Sunday, September 21, 2014

Outside Looking In

A couple years ago, I sat on a panel at SteamCon*. I'd proposed the panel, the title of which I no longer remember, as a think-tank on how the steampunk community presents itself (or how steampunk communities present themselves, or how steampunk is presented by anybody), and how the public at large sees steampunk.

I brought it up because I noticed, even at that time, how many People of Color were expressing wariness of steampunk, and how many people, white and non-white, were turned off by what was seen as a celebration of a very particularly white history: the height of the colonial era that was the Victorian era. I wanted very much to address how we talked about steampunk, how we introduced it to people who didn't know what it was, and how we could present ourselves better, more diverse than it may seem at first in form and function. 

At the time, I hadn't yet really formulated the problem for what it was, and wanted to know more what other people thought about it. And I discovered I must have been living on a completely different planet, because my co-panelists, straight white men both, were more experiencing the bafflement of what steampunk is. "People don't know what steampunk is, so they don't really have any opinion about it," they repeated after each other. 

"And we don't even know what steampunk is," said one, "because it's so hard to describe, so it's hard to get an impression of what other people think." 

"I have a very strong idea of what steampunk is," said the other, "but it appears to be too rigid and thus unpopular so I'm perfectly happy with saying that steampunk is what you make of it."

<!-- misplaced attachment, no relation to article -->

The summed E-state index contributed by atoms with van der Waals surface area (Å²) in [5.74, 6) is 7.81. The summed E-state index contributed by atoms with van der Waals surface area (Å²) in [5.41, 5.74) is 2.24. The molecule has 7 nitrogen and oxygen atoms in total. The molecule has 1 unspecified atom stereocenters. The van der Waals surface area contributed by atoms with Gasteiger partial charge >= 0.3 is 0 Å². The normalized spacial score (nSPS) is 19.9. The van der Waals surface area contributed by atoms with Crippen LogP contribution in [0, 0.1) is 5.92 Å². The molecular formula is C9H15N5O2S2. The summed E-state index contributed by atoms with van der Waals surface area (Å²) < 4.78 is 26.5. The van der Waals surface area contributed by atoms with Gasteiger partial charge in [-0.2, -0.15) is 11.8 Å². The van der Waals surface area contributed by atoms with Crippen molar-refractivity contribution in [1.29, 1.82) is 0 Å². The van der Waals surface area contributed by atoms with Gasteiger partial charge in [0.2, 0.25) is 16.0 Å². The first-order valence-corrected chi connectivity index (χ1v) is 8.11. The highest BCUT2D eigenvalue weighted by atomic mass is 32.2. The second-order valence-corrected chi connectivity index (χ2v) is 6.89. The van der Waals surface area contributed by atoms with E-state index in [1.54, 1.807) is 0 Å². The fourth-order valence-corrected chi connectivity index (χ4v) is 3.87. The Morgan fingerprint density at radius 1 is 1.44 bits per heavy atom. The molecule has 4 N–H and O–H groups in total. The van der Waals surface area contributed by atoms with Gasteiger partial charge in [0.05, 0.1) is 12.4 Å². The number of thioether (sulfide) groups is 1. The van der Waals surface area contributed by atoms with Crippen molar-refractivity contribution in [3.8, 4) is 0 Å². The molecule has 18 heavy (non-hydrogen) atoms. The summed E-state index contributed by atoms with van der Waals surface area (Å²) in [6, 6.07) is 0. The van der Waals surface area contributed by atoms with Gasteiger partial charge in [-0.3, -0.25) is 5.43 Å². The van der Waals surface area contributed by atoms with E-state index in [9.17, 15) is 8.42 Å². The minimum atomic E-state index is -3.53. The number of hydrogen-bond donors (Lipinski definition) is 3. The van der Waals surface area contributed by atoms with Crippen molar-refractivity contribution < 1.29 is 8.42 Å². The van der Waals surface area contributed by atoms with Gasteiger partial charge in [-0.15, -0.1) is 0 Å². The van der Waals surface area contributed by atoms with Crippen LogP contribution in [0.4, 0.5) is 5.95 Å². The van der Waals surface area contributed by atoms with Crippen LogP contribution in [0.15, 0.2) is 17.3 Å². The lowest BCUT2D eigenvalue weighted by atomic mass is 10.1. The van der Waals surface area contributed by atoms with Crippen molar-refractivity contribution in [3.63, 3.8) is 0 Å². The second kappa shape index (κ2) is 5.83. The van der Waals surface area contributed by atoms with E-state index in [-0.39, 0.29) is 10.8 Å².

So instead of talking about how steampunk is perceived by people not in the community, to witness our awesomeness in whole, we instead spent time talking about how difficult it is to encapsulate the whole of the community into a succinct explanation that would allow outsiders to go "oohhhh" in understanding.

The question, however, has not left me. As recently as my qualifying exams in June, I still met with people who just couldn't get with steampunk, because of its overwhelming focus on Victoriana, and thus a focus on a very particular history, with a very particular trajectory. These are people who are looking beyond the cool fashion, who want the fashion to mean something, because one shouldn't take uncomfortable-looking-but-really-cool clothes at face value. And I still receive emails from non-white readers of this blog thanking me for my Steampuks of Color interviews because it gave them a point of reference for participation, that they wouldn't be the odd one out. 

And of course I have encountered people who don't know what steampunk is. Chances are they have seen something steampunk but haven't had a name for it. Sometimes they just didn't get it at all, and I would have to explain, now armed with my handy-dandy Steampunk 101, in the most general sense possible. These people are also folks who are just not science fiction fans in general, so really, one ought to explain to them science fiction to start with.